Renault: there’s a damn good reason these aren’t sold in the U.S.

Romarin, or rosemary, grows wild on every hillside.

Rocket is the name of the white flowers that grow under all those olive trees in the late fall/early winter. Pick them and eat as you would arugula!

Rosé: I am sure that there is some sort of Rosé board or association or group someplace to which I can beg mercy for my many years of unfairly hating on Rosé wine. For now that I have drunk Blanche Nuits from Chateau Arnaud, and Cotes de Provence from Domaine Marchandaise, I have seen the light. And it glows a nice pale pink color.

St. Tropez has yet to catch my fancy like it did in 1985.

Salernes is where they make great pottery, and I take French lessons.

Saucisson: du figue, du canard, du porc, and yes, Corsican donkey. (Sorry, Jessica. I wish this were not true.) My favorite so far is pork with Roquefort cheese.

Sillans-la-Cascade: our home for five weeks of heaven late this summer. Waterfall. Dinner on the rooftop. Little tiny white snails on the wild fennel. Cypress trees in a row.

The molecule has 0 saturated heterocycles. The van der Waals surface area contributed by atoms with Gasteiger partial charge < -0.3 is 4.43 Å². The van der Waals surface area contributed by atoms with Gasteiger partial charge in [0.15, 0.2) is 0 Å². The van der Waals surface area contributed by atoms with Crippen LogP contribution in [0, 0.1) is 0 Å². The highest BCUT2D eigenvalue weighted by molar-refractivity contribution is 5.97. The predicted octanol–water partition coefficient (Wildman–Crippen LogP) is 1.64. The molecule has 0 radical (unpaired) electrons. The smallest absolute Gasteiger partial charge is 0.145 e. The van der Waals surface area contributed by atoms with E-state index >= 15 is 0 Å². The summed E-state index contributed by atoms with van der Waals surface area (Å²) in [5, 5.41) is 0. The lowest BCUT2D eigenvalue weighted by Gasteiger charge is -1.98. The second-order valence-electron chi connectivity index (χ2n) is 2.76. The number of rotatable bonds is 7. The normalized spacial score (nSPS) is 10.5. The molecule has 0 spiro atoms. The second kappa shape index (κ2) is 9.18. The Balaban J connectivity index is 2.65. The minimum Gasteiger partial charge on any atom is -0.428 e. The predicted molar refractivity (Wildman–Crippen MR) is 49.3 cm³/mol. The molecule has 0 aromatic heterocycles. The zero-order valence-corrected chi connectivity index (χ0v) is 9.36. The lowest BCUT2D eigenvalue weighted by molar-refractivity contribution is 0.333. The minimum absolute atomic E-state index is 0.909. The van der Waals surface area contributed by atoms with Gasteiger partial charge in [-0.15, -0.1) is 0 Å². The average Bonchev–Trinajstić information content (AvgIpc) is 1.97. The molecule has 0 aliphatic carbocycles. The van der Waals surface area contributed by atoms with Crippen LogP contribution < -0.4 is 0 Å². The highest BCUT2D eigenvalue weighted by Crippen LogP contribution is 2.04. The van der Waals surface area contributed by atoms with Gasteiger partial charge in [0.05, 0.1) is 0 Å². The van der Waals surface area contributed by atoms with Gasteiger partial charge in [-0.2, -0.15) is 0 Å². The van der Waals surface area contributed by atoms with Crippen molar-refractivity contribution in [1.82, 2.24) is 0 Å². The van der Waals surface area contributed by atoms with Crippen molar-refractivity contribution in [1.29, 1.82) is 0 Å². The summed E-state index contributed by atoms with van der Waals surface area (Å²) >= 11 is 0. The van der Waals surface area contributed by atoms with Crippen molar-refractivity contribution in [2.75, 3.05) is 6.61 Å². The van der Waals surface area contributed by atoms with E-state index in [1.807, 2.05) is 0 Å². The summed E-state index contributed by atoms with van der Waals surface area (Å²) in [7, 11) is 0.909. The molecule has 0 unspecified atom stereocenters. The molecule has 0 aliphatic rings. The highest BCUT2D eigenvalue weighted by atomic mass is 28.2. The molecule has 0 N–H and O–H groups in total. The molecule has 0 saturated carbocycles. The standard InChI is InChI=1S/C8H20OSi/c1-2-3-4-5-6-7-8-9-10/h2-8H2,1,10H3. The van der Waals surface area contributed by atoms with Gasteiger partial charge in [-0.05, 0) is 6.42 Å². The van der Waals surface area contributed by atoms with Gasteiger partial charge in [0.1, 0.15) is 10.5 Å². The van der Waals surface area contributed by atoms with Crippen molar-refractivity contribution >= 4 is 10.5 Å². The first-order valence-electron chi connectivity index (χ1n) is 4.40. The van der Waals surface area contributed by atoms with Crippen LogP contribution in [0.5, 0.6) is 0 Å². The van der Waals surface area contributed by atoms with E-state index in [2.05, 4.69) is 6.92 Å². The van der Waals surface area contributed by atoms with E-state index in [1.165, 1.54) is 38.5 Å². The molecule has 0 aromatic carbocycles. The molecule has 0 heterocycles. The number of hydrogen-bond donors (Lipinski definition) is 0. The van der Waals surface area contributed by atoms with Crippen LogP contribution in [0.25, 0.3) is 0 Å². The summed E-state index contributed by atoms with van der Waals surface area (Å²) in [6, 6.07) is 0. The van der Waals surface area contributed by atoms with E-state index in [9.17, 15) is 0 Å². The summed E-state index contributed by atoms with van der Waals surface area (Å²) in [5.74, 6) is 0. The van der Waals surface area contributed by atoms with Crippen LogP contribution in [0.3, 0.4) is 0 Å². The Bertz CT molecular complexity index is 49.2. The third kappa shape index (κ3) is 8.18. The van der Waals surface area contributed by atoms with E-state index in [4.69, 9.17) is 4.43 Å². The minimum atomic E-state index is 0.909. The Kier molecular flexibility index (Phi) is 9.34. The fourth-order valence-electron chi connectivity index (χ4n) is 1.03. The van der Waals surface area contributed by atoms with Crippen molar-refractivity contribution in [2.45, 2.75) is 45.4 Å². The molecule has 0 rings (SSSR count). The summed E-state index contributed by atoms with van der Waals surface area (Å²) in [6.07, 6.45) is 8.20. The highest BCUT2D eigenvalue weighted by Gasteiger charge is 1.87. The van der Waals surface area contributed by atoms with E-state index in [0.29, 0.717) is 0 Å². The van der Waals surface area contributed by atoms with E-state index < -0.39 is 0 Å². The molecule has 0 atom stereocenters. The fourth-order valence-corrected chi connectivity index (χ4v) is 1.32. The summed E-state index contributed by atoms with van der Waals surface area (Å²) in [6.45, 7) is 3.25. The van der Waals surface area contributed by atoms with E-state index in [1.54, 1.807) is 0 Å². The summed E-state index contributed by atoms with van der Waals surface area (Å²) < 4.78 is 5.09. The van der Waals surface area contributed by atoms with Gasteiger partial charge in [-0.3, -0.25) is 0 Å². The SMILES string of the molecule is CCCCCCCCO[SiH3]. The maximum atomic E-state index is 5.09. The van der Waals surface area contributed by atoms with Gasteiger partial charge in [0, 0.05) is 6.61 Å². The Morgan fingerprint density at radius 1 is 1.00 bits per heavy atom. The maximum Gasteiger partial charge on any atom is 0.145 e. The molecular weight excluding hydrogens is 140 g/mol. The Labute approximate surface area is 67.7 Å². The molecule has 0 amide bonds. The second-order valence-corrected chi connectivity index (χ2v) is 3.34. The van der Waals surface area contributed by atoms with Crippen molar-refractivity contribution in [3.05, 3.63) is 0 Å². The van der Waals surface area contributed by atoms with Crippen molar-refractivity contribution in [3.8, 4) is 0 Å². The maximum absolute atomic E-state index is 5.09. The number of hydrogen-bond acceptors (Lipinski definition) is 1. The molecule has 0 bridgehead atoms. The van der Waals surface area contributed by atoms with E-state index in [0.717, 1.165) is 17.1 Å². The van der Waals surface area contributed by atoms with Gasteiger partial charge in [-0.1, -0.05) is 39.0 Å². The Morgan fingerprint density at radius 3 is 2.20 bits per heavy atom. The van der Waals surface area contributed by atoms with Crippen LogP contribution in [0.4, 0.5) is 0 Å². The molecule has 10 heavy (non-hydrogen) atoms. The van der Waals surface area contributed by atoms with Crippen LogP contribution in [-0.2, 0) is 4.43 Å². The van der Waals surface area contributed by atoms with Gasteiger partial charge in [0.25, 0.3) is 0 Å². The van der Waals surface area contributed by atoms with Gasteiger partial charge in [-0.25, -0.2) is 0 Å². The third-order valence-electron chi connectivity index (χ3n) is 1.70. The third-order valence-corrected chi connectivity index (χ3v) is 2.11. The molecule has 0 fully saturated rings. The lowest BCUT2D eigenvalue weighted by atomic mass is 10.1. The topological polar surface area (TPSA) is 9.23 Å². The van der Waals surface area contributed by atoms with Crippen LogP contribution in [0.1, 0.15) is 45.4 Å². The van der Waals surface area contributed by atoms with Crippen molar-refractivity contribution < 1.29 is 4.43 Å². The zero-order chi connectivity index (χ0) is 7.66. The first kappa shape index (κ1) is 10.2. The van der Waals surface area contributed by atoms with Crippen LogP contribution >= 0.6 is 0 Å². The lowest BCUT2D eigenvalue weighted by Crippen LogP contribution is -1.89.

Skype: better than magic. Harry Potter would be jealous

Sunflowers grow in enormous fields, but at some point, somebody cuts them all down.

Taradeau Offidum: House white. Cheap, simple, light, delicious. House white. If they only sold it at intermarché, life would be perfect.


Tapinade: green or black olive paste, a good substitute for foie gras in a pinch.

TGV: goes really really really really fast. The U.S. should get us some of these.

Thym: see Romarin. Also grows just about everywhere.

Time actually moves at different paces in different places. Here, it’s slow and steadily luxurious, and I never need to cross a single day off the calendar.

Tome de Pyrenées: Abigail’s favorite cheese. Black, waxy rind, light, creamy and smooth.

Tourtour: the beautiful Provençal hilltown to end all beautiful Provençal hilltowns. Really, truly, gorgeous, but it seems that nobody really lives there. The road between here and there is a pretty close approximation of the path to heaven.

Truffes: When you walk through downtown Aups on Thursday morning, you can buy about 100 grams of this stuff for 90 Euros. But nobody charges you to just stand there and inhale.